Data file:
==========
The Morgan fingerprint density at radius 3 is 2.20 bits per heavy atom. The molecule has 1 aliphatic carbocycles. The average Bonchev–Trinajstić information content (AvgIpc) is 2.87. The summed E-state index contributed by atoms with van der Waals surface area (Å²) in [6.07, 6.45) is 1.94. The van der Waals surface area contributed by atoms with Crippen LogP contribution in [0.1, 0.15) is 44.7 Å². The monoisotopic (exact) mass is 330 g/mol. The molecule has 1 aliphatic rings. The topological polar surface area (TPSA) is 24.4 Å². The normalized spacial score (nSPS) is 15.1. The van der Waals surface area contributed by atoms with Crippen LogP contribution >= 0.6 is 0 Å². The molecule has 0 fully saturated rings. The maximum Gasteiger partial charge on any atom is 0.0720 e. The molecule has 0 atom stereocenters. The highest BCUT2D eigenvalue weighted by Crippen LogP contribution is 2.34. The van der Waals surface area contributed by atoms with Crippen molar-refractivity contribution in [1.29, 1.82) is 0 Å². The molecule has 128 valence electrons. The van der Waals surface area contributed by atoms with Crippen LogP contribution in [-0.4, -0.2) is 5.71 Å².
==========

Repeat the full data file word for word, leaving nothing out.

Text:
The Morgan fingerprint density at radius 3 is 2.20 bits per heavy atom. The molecule has 1 aliphatic carbocycles. The average Bonchev–Trinajstić information content (AvgIpc) is 2.87. The summed E-state index contributed by atoms with van der Waals surface area (Å²) in [6.07, 6.45) is 1.94. The van der Waals surface area contributed by atoms with Crippen LogP contribution in [0.1, 0.15) is 44.7 Å². The monoisotopic (exact) mass is 330 g/mol. The molecule has 1 aliphatic rings. The topological polar surface area (TPSA) is 24.4 Å². The normalized spacial score (nSPS) is 15.1. The van der Waals surface area contributed by atoms with Crippen LogP contribution >= 0.6 is 0 Å². The molecule has 0 fully saturated rings. The maximum Gasteiger partial charge on any atom is 0.0720 e. The molecule has 0 atom stereocenters. The highest BCUT2D eigenvalue weighted by Crippen LogP contribution is 2.34. The van der Waals surface area contributed by atoms with Crippen molar-refractivity contribution in [1.29, 1.82) is 0 Å². The molecule has 128 valence electrons. The van der Waals surface area contributed by atoms with Crippen LogP contribution in [-0.4, -0.2) is 5.71 Å².